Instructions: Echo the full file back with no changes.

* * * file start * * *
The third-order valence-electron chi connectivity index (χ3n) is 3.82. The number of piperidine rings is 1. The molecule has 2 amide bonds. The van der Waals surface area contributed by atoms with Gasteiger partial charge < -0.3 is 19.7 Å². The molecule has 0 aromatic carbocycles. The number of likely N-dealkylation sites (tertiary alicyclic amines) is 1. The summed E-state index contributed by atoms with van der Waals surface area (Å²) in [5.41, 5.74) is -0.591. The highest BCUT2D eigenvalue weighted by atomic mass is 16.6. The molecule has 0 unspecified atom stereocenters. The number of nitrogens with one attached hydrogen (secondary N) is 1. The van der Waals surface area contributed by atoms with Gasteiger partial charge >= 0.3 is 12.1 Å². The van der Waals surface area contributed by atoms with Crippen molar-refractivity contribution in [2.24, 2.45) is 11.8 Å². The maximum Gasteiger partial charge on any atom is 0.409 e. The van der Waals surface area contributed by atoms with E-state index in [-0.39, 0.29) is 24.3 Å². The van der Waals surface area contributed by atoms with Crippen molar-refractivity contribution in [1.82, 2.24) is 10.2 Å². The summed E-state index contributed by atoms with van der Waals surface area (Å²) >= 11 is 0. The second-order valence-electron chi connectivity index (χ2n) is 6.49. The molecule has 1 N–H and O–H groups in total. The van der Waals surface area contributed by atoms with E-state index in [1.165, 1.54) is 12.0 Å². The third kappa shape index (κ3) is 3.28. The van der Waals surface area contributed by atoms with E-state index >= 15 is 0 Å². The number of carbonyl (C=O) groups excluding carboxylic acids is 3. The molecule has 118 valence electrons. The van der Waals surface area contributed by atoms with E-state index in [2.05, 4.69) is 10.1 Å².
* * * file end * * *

The third-order valence-electron chi connectivity index (χ3n) is 3.82. The number of piperidine rings is 1. The molecule has 2 amide bonds. The van der Waals surface area contributed by atoms with Gasteiger partial charge < -0.3 is 19.7 Å². The molecule has 0 aromatic carbocycles. The number of likely N-dealkylation sites (tertiary alicyclic amines) is 1. The summed E-state index contributed by atoms with van der Waals surface area (Å²) in [5.41, 5.74) is -0.591. The highest BCUT2D eigenvalue weighted by atomic mass is 16.6. The molecule has 0 unspecified atom stereocenters. The number of nitrogens with one attached hydrogen (secondary N) is 1. The van der Waals surface area contributed by atoms with Gasteiger partial charge >= 0.3 is 12.1 Å². The van der Waals surface area contributed by atoms with Crippen molar-refractivity contribution in [2.24, 2.45) is 11.8 Å². The maximum Gasteiger partial charge on any atom is 0.409 e. The van der Waals surface area contributed by atoms with E-state index in [-0.39, 0.29) is 24.3 Å². The van der Waals surface area contributed by atoms with Crippen molar-refractivity contribution in [1.82, 2.24) is 10.2 Å². The summed E-state index contributed by atoms with van der Waals surface area (Å²) >= 11 is 0. The second-order valence-electron chi connectivity index (χ2n) is 6.49. The molecule has 1 N–H and O–H groups in total. The van der Waals surface area contributed by atoms with E-state index in [1.165, 1.54) is 12.0 Å². The third kappa shape index (κ3) is 3.28. The van der Waals surface area contributed by atoms with E-state index >= 15 is 0 Å². The number of carbonyl (C=O) groups excluding carboxylic acids is 3. The molecule has 118 valence electrons. The van der Waals surface area contributed by atoms with E-state index in [2.05, 4.69) is 10.1 Å².